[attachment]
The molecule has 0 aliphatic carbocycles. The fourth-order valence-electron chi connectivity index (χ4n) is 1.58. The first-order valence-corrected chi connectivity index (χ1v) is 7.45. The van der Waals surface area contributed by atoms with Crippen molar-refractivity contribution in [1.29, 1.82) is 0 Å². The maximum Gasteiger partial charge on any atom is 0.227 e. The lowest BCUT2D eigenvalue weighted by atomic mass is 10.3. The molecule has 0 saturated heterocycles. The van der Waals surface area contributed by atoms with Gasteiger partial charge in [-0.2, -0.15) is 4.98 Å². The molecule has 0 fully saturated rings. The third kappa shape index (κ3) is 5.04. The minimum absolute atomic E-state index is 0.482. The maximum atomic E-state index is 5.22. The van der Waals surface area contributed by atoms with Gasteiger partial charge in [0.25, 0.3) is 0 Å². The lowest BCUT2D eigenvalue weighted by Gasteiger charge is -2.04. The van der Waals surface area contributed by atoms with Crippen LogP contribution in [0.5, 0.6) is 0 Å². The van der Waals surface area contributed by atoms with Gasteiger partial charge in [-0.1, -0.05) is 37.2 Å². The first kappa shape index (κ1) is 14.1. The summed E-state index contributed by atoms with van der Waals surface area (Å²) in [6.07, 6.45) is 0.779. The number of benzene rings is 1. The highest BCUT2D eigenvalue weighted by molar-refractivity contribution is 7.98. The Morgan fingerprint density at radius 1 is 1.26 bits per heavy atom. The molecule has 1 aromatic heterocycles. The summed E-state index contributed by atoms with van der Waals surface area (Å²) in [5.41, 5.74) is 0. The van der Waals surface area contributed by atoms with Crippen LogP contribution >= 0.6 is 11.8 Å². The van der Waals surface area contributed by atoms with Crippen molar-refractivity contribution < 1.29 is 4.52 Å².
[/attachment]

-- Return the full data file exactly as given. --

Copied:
The molecule has 0 aliphatic carbocycles. The fourth-order valence-electron chi connectivity index (χ4n) is 1.58. The first-order valence-corrected chi connectivity index (χ1v) is 7.45. The van der Waals surface area contributed by atoms with Crippen molar-refractivity contribution in [1.29, 1.82) is 0 Å². The maximum Gasteiger partial charge on any atom is 0.227 e. The lowest BCUT2D eigenvalue weighted by atomic mass is 10.3. The molecule has 0 saturated heterocycles. The van der Waals surface area contributed by atoms with Gasteiger partial charge in [-0.2, -0.15) is 4.98 Å². The molecule has 0 fully saturated rings. The third kappa shape index (κ3) is 5.04. The minimum absolute atomic E-state index is 0.482. The maximum atomic E-state index is 5.22. The van der Waals surface area contributed by atoms with Gasteiger partial charge in [0.25, 0.3) is 0 Å². The lowest BCUT2D eigenvalue weighted by Gasteiger charge is -2.04. The van der Waals surface area contributed by atoms with Crippen LogP contribution in [0.5, 0.6) is 0 Å². The van der Waals surface area contributed by atoms with Gasteiger partial charge in [-0.1, -0.05) is 37.2 Å². The first kappa shape index (κ1) is 14.1. The summed E-state index contributed by atoms with van der Waals surface area (Å²) in [6.07, 6.45) is 0.779. The number of benzene rings is 1. The highest BCUT2D eigenvalue weighted by molar-refractivity contribution is 7.98. The Morgan fingerprint density at radius 1 is 1.26 bits per heavy atom. The molecule has 1 aromatic heterocycles. The summed E-state index contributed by atoms with van der Waals surface area (Å²) in [5.41, 5.74) is 0. The van der Waals surface area contributed by atoms with Crippen LogP contribution >= 0.6 is 11.8 Å². The van der Waals surface area contributed by atoms with Crippen molar-refractivity contribution < 1.29 is 4.52 Å².